Chicago Fire's tumultuous offseason draws parallels to Red Bulls' 2015
There is an MLS team that has been serially underperforming in recent years, and now it is on thin ice with its proud and organized fan base. A new sporting director comes in, a league insider steeped in the competitive nuances of the league's complex rules and regulations. In short order, he makes a personnel decision that strains that fan relationship further by moving on a figure whose symbolic connection to those in the bleachers was arguably as important as his technical merits. A new head coach arrives, preaching an uptempo philosophy, allied to an emphasis on "the right type of person" being more of a priority than a marketable designated player who doesn't match the team's values.
To Red Bulls fans, the above might sound familiar, but it's actually in reference to this year's Chicago Fire.
We know what happened next for the Red Bulls after the above scenario unfolded in the 2014-15 offseason: The chip on their collective shoulders turned into a Supporters' Shield and an Eastern Conference final. Sporting Director Ali Curtis' moneyball-ing paid off, manager Jesse Marsch's high-pressing team of workers swept most, if not all, before them, and by the end of the season, the infamously bad-tempered town hall meeting with fans that had started the year could even be remembered as humorous by all parties.
And Chicago? It's a little more complicated. It was an obvious risk for the Red Bulls to fire fan favorite Mike Petke after two seasons in which he won the club's first trophy and took them to within a goal of MLS Cup, and it was a decision that gave the Curtis-Marsch axis a very fine margin for error.
Chicago, on the other hand, had delivered their own mandate for change with their performances on and off the field in recent seasons. Serial designated player disappointments and uninspiring coaching regimes were only part of the story as the team recorded their two worst seasons in 2014 and 2015. When Harry Shipp, Chicago's homegrown face of the team, was traded to Montreal this offseason, some of the regret he noted in his farewell letter was that that failure would now be his local legacy.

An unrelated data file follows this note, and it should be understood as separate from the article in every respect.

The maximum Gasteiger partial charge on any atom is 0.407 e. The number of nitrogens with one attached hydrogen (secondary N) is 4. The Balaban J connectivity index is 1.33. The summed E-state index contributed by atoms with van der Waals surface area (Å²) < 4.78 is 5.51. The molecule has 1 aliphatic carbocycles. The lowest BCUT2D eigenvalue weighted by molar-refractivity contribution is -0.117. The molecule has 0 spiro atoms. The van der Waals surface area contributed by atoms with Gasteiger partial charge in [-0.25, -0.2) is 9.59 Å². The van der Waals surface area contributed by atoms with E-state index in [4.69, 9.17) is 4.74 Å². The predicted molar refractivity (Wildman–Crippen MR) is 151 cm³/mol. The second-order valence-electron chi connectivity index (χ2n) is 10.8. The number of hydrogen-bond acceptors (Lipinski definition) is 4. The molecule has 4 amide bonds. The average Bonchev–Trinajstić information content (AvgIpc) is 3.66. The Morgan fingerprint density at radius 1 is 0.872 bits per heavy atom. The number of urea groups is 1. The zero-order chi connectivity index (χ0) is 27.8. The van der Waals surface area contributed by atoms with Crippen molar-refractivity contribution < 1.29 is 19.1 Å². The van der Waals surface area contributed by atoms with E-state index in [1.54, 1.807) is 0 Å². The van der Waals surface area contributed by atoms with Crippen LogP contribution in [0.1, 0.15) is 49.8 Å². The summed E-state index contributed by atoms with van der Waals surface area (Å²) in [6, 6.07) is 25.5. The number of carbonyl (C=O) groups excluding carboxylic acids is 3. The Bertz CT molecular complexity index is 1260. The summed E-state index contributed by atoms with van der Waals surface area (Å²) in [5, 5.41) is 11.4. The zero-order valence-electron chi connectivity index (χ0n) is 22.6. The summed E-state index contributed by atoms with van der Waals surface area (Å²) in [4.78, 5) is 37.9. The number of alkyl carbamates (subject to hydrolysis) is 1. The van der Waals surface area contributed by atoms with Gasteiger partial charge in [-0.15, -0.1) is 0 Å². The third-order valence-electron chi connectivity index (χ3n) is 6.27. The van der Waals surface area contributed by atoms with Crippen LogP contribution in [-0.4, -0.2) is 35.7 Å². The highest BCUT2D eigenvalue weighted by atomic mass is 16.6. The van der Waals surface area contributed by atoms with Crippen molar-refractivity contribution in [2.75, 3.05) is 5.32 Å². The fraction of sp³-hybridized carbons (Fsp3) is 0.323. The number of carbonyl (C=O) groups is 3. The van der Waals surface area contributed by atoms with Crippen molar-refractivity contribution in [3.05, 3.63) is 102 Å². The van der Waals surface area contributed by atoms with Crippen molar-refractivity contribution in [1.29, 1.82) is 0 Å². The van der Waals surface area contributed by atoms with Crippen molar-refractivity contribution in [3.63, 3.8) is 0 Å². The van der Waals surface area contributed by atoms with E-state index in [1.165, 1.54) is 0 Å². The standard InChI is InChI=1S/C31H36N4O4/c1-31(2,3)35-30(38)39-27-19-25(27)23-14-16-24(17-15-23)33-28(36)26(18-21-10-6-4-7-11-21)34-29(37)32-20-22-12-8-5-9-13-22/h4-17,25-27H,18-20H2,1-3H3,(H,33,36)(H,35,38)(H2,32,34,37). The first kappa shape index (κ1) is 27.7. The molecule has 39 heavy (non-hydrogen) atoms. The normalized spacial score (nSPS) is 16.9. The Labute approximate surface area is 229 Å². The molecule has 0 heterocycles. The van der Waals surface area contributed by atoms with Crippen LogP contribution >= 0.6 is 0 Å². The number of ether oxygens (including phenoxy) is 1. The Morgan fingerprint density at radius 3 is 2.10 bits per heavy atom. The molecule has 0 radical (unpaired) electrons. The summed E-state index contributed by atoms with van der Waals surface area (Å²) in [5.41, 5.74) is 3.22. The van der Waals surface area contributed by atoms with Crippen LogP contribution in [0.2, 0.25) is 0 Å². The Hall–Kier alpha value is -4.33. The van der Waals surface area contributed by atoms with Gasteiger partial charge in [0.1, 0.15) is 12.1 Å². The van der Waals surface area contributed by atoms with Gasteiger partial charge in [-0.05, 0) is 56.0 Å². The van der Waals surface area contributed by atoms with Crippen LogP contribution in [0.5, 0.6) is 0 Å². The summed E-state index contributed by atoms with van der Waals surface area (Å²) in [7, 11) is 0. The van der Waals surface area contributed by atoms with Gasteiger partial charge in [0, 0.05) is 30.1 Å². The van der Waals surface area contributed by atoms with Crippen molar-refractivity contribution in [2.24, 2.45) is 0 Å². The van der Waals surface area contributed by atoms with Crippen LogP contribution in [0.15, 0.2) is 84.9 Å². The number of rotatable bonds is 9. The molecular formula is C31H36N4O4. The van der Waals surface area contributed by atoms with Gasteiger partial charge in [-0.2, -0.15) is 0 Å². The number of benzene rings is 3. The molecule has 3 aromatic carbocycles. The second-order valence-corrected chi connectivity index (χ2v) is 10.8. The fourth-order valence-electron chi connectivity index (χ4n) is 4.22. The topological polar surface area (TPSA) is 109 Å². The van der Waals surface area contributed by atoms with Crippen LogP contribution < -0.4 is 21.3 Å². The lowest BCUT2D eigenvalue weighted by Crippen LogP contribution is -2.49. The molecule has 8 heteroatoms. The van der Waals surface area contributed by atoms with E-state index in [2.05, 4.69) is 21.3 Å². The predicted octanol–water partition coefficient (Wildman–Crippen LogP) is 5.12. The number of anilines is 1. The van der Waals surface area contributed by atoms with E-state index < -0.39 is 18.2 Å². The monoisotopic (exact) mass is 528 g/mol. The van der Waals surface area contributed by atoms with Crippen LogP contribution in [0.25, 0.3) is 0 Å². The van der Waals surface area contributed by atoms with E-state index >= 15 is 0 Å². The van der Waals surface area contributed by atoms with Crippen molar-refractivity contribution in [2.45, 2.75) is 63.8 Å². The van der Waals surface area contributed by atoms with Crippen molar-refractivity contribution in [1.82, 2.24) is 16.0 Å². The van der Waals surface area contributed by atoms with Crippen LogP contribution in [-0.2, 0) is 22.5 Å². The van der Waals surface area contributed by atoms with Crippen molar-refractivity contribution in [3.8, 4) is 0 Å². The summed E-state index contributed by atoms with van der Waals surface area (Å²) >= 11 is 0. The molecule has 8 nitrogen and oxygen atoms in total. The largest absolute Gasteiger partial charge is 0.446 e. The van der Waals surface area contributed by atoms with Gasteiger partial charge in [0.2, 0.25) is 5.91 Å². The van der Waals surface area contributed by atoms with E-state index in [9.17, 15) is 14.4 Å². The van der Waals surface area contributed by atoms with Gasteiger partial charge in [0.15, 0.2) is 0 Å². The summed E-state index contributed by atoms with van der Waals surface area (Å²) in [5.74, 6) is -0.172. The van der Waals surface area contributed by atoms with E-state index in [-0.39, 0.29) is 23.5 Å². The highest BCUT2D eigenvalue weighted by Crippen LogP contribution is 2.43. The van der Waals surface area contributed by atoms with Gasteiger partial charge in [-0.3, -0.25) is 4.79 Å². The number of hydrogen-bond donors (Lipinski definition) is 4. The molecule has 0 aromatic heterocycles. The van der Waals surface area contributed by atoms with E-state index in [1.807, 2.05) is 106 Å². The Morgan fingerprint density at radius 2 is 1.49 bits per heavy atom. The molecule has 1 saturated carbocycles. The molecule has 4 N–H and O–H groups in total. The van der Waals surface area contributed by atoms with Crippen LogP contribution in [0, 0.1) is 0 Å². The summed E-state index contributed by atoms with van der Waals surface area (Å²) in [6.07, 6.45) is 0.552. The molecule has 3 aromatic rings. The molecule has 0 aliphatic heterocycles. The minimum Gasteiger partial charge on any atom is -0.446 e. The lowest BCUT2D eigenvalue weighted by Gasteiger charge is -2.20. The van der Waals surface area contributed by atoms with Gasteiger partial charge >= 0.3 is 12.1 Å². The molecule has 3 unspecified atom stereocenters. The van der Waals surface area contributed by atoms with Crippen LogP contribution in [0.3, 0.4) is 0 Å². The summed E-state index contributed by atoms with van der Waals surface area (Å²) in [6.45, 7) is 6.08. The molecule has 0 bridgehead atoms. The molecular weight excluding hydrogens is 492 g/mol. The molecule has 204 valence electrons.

Nonetheless, trading a player who had grown up watching the side, had come through the academy and looked to finally be on the verge of being given the keys to the car in the center of the park under the new regime was a difficult call to make for new sporting director Nelson Rodriguez.
"I knew it might be unpopular," he told ESPN FC. "I also know and accept that every time Harry does well or scores a goal for Montreal that we'll be criticized more for 'giving him away.'"
When some of the analogies with the Red Bulls' scenario are brought up, Rodriguez notes his friendship with and admiration of Curtis, which dates back to their time working together in the league offices. Rodriguez admitted that there have been times since his arrival at the Fire when he has thought of his own advice to Curtis last season.
"I spoke to Ali a bit last year when he was going through his difficult moments: the coaching decision and the town hall meeting. And I've reflected on those conversations for myself and tried to heed whatever words I might have said to him for myself, in particular around the decision to move Harry," he said. "I've said this already, but it bears repeating: We believe that Harry is a very good player and will have a very good career. It's always difficult for fans to understand how we can say that, yet ... ultimately we felt that the move was in our best interest, and the club has to come first."